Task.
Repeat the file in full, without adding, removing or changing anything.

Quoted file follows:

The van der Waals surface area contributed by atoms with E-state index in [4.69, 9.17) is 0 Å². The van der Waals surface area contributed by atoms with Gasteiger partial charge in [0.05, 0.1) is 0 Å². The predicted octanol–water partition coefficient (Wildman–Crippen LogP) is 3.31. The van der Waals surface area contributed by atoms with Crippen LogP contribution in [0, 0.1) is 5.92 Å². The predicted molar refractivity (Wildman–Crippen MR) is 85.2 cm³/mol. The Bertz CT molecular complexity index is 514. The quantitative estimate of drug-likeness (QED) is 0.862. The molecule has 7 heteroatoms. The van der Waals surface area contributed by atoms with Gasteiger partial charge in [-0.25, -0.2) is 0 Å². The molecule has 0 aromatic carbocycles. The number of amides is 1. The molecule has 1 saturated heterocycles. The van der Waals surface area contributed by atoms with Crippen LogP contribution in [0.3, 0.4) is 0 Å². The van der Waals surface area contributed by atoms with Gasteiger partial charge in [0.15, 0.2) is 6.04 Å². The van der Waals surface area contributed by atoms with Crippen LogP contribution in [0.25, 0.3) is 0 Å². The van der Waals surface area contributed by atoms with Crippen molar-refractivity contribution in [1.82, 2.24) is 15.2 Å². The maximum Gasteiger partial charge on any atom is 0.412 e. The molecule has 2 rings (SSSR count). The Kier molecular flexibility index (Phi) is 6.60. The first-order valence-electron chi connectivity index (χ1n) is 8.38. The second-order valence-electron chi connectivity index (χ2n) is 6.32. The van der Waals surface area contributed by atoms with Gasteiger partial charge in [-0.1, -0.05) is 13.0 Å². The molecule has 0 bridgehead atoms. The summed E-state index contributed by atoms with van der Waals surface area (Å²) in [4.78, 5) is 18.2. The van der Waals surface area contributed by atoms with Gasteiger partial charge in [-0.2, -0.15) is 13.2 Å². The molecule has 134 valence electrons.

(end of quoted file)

The van der Waals surface area contributed by atoms with E-state index in [4.69, 9.17) is 0 Å². The van der Waals surface area contributed by atoms with Gasteiger partial charge in [0.05, 0.1) is 0 Å². The predicted octanol–water partition coefficient (Wildman–Crippen LogP) is 3.31. The van der Waals surface area contributed by atoms with Crippen LogP contribution in [0, 0.1) is 5.92 Å². The predicted molar refractivity (Wildman–Crippen MR) is 85.2 cm³/mol. The Bertz CT molecular complexity index is 514. The quantitative estimate of drug-likeness (QED) is 0.862. The molecule has 7 heteroatoms. The van der Waals surface area contributed by atoms with Gasteiger partial charge in [-0.25, -0.2) is 0 Å². The molecule has 0 aromatic carbocycles. The number of amides is 1. The molecule has 1 saturated heterocycles. The van der Waals surface area contributed by atoms with Crippen LogP contribution in [0.3, 0.4) is 0 Å². The van der Waals surface area contributed by atoms with Gasteiger partial charge in [0.15, 0.2) is 6.04 Å². The van der Waals surface area contributed by atoms with Crippen LogP contribution in [0.25, 0.3) is 0 Å². The van der Waals surface area contributed by atoms with Crippen molar-refractivity contribution in [1.82, 2.24) is 15.2 Å². The maximum Gasteiger partial charge on any atom is 0.412 e. The molecule has 2 rings (SSSR count). The Kier molecular flexibility index (Phi) is 6.60. The first-order valence-electron chi connectivity index (χ1n) is 8.38. The second-order valence-electron chi connectivity index (χ2n) is 6.32. The van der Waals surface area contributed by atoms with Gasteiger partial charge in [-0.1, -0.05) is 13.0 Å². The molecule has 0 bridgehead atoms. The summed E-state index contributed by atoms with van der Waals surface area (Å²) in [4.78, 5) is 18.2. The van der Waals surface area contributed by atoms with Gasteiger partial charge in [-0.2, -0.15) is 13.2 Å². The molecule has 134 valence electrons.